Top 100?

I got an email today passing on “The Top 100 Tools for Learning 2009” list. I know I should have left when some people chose Animoto as their number one choice but I didn’t. I wanted to see what the compiled list from 278 people looked like1.

In order to look at it in a more interactive way, threw the data into Exhibit.
Picture 4

It’s interesting to click around and see the data grouped in different ways. Mostly it makes me think that asking for a top 10 is about 5 items too many.

I also wonder a good bit about what people think of when they list “tools for learning.” Photoshop made it to #35 this year.


1 There are a number of problems I have with the way the whole collection of items works but we’ll ignore that for now.

Comments on this post

  1. Jim Groom said on December 17, 2009 at 6:37 am

    I’m extremely pissed the bava wasn’t on this list. It’s a god damned learning power tools for Christ’s sake.

    • Tom said on December 17, 2009 at 9:08 am

      I’ll add your name in the #1 spot.

  2. Bethanne L. said on January 4, 2010 at 5:22 pm

    I find it very interesting that Twitter made it into the top 100 learning tools. I’m not exactly sure what type of learning anyone is doing on this website other then reading a comprehensive list of friends’ actions throughout the day. In fact, if we’re going to make Twitter number one on the list, why is Facebook number 31 on the list? Maybe I’m completely naive about the subject, but if these “learning professionals” choose a microblogging tool, then to be honest, maybe they should consider bumping Facebook up on the list because anyone can learn to farm, raise a tank full of fish, and learn about the mafia by using their apps. It looks like we can get a good amount of cross curricular integration in our classes, and hey, we can even avoid human contact for awhile. Don’t get me wrong, I have my share of fun on Facebook, and keep in touch with people I would have otherwise lost touch with, but I would in no way consider this a learning tool of much use, especially in the classroom. And I have a slight feeling that an onslaught of phone calls would pour in the day I try to use it in my classroom.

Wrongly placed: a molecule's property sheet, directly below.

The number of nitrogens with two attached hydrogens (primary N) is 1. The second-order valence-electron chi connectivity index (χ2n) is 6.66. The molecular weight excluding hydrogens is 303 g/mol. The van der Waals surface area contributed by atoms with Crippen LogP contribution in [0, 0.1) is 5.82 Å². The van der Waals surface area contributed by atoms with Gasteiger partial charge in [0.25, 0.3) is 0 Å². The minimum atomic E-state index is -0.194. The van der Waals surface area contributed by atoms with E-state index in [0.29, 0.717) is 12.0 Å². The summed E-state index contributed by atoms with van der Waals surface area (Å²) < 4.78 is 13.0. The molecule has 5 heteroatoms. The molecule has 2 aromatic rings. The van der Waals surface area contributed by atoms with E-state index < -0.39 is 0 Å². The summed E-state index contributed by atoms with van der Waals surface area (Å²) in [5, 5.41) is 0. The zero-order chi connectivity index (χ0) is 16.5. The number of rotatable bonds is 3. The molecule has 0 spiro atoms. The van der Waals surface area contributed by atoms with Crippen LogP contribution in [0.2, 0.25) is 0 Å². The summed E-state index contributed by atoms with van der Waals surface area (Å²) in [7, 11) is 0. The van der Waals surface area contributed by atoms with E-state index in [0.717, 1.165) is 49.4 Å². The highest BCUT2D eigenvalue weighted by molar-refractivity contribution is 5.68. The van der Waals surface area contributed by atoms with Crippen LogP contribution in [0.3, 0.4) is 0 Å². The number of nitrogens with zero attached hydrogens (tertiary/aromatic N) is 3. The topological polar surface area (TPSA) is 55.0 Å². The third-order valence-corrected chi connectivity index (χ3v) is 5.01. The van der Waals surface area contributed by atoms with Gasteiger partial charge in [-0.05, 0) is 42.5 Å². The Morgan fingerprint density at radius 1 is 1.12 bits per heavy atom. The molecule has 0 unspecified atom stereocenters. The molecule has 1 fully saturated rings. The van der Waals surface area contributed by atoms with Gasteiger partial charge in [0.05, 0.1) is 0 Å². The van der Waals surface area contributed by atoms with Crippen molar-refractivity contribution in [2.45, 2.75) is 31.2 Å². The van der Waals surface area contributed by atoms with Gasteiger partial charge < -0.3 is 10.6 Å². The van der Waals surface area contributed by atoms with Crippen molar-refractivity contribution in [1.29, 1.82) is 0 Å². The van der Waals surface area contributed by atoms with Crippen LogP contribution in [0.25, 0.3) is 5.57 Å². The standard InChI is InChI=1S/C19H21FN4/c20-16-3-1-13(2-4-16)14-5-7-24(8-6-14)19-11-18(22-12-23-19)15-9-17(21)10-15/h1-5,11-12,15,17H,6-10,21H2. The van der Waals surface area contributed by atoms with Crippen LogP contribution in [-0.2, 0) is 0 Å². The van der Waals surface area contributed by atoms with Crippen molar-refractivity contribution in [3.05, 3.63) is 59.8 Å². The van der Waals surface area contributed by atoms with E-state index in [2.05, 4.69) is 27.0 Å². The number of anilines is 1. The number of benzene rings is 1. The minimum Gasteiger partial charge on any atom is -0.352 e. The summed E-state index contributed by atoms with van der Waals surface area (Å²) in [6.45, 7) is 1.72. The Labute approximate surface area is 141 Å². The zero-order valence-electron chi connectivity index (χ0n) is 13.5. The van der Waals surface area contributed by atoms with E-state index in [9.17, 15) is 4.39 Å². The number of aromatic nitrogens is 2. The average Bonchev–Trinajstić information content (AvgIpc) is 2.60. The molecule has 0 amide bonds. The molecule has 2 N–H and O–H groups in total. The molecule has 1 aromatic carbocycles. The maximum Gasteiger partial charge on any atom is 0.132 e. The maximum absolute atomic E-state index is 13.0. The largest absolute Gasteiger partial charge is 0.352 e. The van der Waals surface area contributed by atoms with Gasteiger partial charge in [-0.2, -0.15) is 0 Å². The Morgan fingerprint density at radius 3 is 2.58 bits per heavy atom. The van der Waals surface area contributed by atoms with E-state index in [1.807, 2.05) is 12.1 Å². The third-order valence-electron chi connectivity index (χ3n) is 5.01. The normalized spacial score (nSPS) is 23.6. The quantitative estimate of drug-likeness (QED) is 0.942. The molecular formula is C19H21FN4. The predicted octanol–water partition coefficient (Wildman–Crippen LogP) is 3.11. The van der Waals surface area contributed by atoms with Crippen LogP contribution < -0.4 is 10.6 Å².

I do find the list very helpful; however, the rankings do nothing for me, and I wonder what other technology we’re missing out on because social networking is taking up space.

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